The right for women to escape the passive sexual role obliged of them by culture – the imperative to do so in the cause of women’s liberation – is at the heart of Greer’s demands in her 1970 manifesto, The Female Eunuch.
In Australia, married women could not apply for passports without their husband’s approval until 1983. Britain did not make marital rape illegal until 1991.
But what has happened in the intervening decades is that sexual freedom has become another realm of women’s experience for patriarchy to conquer. As soon as older feminists had won sexual liberation, patriarchy reframed it as sexual availability for men.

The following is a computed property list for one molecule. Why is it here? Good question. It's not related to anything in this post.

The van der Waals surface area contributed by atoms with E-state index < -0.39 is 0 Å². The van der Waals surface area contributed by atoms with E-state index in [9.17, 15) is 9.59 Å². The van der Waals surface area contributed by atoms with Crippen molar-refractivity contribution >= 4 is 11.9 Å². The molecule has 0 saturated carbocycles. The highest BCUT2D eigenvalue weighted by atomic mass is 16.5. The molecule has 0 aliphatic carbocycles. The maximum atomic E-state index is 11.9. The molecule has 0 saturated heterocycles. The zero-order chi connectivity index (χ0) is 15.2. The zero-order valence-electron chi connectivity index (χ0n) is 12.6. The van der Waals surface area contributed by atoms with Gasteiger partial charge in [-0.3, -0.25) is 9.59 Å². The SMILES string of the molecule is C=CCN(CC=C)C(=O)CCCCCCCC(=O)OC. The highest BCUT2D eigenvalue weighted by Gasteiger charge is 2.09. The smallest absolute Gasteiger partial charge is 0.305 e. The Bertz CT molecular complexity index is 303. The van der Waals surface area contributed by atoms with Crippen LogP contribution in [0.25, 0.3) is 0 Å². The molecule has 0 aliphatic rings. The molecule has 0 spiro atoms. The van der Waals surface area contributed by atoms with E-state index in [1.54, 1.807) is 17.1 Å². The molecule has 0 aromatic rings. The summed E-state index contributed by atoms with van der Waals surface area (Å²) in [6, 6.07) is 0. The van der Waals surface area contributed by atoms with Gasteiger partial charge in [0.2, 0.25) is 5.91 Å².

The flipside to the destigmatisation of sex for women has been a sense of patriarchal entitlement to sex with women, which is why the painful conversation about consent in our new era of “freedom” must be confronted. One in 10 women, as opposed to one in 70 men, report they’ve been coerced into sex, the vast majority by an intimate partner.
And ubiquitous female sexualisation has manifested a reality in which young women find themselves in unwittingly sexualised situations all the time. Young women are right to feel that destigmatised sex has enhanced their traditional patriarchal status as sex objects, not liberated them from it.